Cross talk between ERK and PKA is required for Ca2+ stimulation of CREB-dependent transcription and ERK nuclear translocation. Neuron 1998 Oct;21(4):869-83
  13. Klann E, Dever TE
    Biochemical mechanisms for translational regulation in synaptic plasticity. Nature reviews. Neuroscience 2004 Dec;5(12):931-42
  14. Gelinas JN, Banko JL, Peters MM, Klann E, Weeber EJ, Nguyen PV
    Activation of exchange protein activated by cyclic-AMP enhances long-lasting synaptic potentiation in the hippocampus. Learning & memory (Cold Spring Harbor, N.Y.) 2008 Jun;15(6):403-11
  15. de Rooij J, Zwartkruis FJ, Verheijen MH, Cool RH, Nijman SM, Wittinghofer A, Bos JL
    Epac is a Rap1 guanine-nucleotide-exchange factor directly activated by cyclic AMP. Nature 1998 Dec 3;396(6710):474-7
  16. Zhu JJ, Qin Y, Zhao M, Van Aelst L, Malinow R
    Ras and Rap control AMPA receptor trafficking during synaptic plasticity. Cell 2002 Aug 23;110(4):443-55
  17. Zhu Y, Pak D, Qin Y, McCormack SG, Kim MJ, Baumgart JP, Velamoor V, Auberson YP, Osten P, van Aelst L, Sheng M, Zhu JJ
    Rap2-JNK removes synaptic AMPA receptors during depotentiation. Neuron 2005 Jun 16;46(6):905-16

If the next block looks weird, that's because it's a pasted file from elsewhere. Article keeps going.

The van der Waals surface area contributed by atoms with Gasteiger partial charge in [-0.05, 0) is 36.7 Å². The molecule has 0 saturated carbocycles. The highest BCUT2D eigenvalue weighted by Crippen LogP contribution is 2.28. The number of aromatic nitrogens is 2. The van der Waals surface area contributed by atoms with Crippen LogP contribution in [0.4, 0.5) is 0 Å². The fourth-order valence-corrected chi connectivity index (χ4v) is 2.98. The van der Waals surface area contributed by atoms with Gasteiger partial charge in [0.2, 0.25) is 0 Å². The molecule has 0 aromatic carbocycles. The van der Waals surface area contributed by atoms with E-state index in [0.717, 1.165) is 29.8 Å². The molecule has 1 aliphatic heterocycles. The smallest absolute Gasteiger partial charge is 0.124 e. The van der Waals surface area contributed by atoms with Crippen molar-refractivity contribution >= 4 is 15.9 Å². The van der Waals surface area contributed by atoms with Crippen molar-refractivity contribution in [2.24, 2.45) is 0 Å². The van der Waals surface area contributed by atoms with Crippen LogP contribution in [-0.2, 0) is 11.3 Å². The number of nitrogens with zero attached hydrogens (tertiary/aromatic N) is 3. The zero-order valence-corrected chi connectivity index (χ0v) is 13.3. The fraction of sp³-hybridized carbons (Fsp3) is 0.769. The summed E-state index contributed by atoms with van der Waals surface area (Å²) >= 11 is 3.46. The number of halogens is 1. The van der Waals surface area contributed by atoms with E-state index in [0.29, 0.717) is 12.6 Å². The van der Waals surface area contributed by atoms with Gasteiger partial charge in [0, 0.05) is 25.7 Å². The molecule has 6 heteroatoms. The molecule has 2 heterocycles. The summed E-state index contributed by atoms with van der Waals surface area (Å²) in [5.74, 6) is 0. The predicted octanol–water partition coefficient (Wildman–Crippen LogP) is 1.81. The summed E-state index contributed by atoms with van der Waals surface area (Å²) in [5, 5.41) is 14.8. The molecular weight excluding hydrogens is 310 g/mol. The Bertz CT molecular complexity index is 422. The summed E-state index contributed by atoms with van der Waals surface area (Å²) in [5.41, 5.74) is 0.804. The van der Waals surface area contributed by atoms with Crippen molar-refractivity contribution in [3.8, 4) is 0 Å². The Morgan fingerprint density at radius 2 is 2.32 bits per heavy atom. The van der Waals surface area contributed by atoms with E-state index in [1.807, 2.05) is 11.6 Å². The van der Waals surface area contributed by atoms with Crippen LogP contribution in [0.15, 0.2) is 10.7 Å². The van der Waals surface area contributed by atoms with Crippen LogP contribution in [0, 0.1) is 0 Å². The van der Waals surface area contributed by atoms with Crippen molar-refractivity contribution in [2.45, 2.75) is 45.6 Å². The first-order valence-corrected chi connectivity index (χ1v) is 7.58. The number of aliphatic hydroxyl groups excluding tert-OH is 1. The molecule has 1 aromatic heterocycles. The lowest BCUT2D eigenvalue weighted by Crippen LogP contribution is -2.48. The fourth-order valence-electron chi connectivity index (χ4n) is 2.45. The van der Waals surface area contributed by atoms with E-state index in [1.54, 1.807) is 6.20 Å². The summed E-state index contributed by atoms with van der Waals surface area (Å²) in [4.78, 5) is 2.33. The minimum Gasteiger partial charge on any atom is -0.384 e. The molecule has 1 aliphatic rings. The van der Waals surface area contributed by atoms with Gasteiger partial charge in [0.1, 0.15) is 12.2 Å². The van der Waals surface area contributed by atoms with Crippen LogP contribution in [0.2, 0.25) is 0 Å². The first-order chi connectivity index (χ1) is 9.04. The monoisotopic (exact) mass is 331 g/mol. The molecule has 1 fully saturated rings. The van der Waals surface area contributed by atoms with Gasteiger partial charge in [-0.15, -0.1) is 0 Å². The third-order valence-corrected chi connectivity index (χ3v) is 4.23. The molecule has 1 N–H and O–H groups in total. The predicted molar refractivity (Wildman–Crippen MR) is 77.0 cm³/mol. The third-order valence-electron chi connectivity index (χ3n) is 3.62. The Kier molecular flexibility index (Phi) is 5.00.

18. Li S, Tian X, Hartley DM, Feig LA
    Distinct roles for Ras-guanine nucleotide-releasing factor 1 (Ras-GRF1) and Ras-GRF2 in the induction of long-term potentiation and long-term depression. The Journal of neuroscience : the official journal of the Society for Neuroscience 2006 Feb 8;26(6):1721-9
  19. Krapivinsky G, Krapivinsky L, Manasian Y, Ivanov A, Tyzio R, Pellegrino C, Ben-Ari Y, Clapham DE, Medina I
    The NMDA receptor is coupled to the ERK pathway by a direct interaction between NR2B and RasGRF1. Neuron 2003 Nov 13;40(4):775-84
  20. Bartlett TE, Bannister NJ, Collett VJ, Dargan SL, Massey PV, Bortolotto ZA, Fitzjohn SM, Bashir ZI, Collingridge GL, Lodge D
    Differential roles of NR2A and NR2B-containing NMDA receptors in LTP and LTD in the CA1 region of two-week old rat hippocampus. Neuropharmacology 2007 Jan;52(1):60-70
  21. Kim MJ, Dunah AW, Wang YT, Sheng M